Jib boom

Definitions

  • Webster's Revised Unabridged Dictionary
    • Jib boom (Naut) a spar or boom which serves as an extension of the bowsprit. It is sometimes extended by another spar called the flying jib boom
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Usage

In literature:

We once made that signal, in a gale of wind, and he passed his jib-boom-end over our taffrail.
"The Two Admirals" by J. Fenimore Cooper
We took a double reef in the mainsail, and took the jib in altogether, running in the jib-boom also.
"For Treasure Bound" by Harry Collingwood
I thought that this would finish our mainmast, but, fortunately, the Frenchman's jib-boom gave way.
"The Loss of the Royal George" by W.H.G. Kingston
A gale, wi' sleet that thick we could hardly see the end o' the jib-boom.
"The Young Trawler" by R.M. Ballantyne
There, Masther Freddy, the light is right forninst your jib-boom end now.
"The Pirate Slaver" by Harry Collingwood
It was a seven-inch steel hawser with a Manila tail, which they had taken to the foretopsail-sheet bitts before the jib-boom had gone.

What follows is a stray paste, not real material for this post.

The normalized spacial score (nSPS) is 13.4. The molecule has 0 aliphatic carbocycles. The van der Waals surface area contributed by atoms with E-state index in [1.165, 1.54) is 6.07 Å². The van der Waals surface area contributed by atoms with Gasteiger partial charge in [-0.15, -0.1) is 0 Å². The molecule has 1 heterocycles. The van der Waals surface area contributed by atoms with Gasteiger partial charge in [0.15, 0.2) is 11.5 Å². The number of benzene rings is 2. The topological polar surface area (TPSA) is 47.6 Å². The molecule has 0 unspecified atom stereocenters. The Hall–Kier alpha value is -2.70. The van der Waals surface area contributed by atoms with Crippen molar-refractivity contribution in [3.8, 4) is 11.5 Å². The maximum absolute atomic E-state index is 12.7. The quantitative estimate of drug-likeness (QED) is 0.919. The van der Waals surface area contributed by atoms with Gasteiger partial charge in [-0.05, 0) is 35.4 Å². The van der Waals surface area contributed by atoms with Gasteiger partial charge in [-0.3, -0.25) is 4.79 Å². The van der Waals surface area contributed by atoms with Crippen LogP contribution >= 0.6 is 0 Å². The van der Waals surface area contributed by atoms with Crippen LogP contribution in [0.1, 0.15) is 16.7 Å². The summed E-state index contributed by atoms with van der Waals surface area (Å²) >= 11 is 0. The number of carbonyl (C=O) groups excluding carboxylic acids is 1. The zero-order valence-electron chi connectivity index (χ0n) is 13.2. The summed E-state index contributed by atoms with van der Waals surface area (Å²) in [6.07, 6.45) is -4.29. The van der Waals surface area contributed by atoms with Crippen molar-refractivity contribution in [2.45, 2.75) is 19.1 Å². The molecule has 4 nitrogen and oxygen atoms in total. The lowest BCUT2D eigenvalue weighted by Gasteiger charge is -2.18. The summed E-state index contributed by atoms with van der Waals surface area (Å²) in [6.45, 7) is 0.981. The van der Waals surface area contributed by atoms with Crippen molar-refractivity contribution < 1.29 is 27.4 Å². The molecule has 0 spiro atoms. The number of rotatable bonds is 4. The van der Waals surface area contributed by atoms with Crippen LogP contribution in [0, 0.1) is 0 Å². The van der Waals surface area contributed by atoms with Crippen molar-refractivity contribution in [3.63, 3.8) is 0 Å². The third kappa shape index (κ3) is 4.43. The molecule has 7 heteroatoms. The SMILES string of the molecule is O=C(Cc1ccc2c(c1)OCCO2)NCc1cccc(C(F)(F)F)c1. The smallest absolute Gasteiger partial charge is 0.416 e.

""Where Angels Fear to Tread" and Other Stories of the Sea" by Morgan Robertson
Some had gone out even farther, and could be seen swarming like bees and balancing their bodies on the jib-boom.
"Ran Away to Sea" by Mayne Reid
I used them for spare spars, and the butt of one served on the homeward voyage for a jib-boom.
"The Life of Mrs. Robert Louis Stevenson" by Nellie Van de Grift Sanchez
They now got to the bows of the wreck, where the strong off-tide drifted them right under the jib-boom and bowsprit.
"Heroes of the Goodwin Sands" by Thomas Stanley Treanor
In another ten seconds some of them began to clamber out on the jib-boom, the rest after them.
"The Ebbing Of The Tide" by Louis Becke
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